Lyme disease is rampant, with 14 percent of the world’s adults having or having had the illness, according to BMJ, a British publisher of medical journals.

The disease is also sneaky: it sets off different symptoms in different people, making it hard to diagnose. Meanwhile, the Lyme bacterium multiplies and digs in, sometimes requiring people to undergo years of trial-and-error treatment to root it out.

Now, medical researchers at Duke University think they’ve found a magic bullet to find and kill the bugs.

They began experimenting with something called high-temperature protein G (HTPG), which protects cells under heat stress and has been the subject of promising research in cancer treatment.

The scientists encased a chemical that reacts to light inside a packet of HTPG. They found that the package was readily absorbed by Lyme bacteria.

When light hit the bacteria carrying the HTPG packet, the light-sensitive substance reacted, sending the bacteria’s own cells into disarray, ultimately collapsing and killing the cell.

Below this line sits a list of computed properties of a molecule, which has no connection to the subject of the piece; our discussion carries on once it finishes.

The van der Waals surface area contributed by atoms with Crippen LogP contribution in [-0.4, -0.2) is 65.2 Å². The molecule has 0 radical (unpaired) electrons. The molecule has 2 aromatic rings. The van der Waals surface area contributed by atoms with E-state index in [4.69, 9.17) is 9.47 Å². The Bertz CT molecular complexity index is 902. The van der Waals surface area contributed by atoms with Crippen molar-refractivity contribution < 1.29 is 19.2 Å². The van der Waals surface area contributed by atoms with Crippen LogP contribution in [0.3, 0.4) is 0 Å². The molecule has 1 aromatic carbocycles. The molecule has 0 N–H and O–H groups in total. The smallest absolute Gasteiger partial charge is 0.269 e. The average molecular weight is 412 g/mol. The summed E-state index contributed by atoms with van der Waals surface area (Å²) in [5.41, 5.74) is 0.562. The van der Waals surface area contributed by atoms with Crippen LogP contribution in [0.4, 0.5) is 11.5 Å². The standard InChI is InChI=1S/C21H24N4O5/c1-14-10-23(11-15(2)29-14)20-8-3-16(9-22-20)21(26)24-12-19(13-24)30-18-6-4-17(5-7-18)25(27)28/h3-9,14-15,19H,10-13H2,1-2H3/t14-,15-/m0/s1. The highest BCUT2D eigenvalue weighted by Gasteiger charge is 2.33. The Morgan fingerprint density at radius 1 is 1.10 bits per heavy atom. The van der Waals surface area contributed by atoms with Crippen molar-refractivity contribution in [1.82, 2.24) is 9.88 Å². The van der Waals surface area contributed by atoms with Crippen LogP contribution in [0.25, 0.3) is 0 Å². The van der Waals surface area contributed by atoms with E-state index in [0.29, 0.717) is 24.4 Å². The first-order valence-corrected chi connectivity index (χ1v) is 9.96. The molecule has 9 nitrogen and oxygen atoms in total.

A single dose of light wiped out Lyme bugs in lab samples. Under a microscope, the scientists could see that the bacteria’s chromosomes had fallen apart.

In animals, including people, light shining on the surface of the skin will penetrate into the tissues, setting off the reaction.

TRENDPOST: The method could be adapted to attack any kind of bacteria. All that’s needed is a Trojan horse molecule that a particular bug will absorb. When light finds the bug, the light-sensitive material goes to work and the bug dies.

The same technique could work on viruses, the researchers think.

The new procedure is part of the growing field of light therapy, known as photobiomodulation, in which light and lasers activate therapeutic reactions inside the body.

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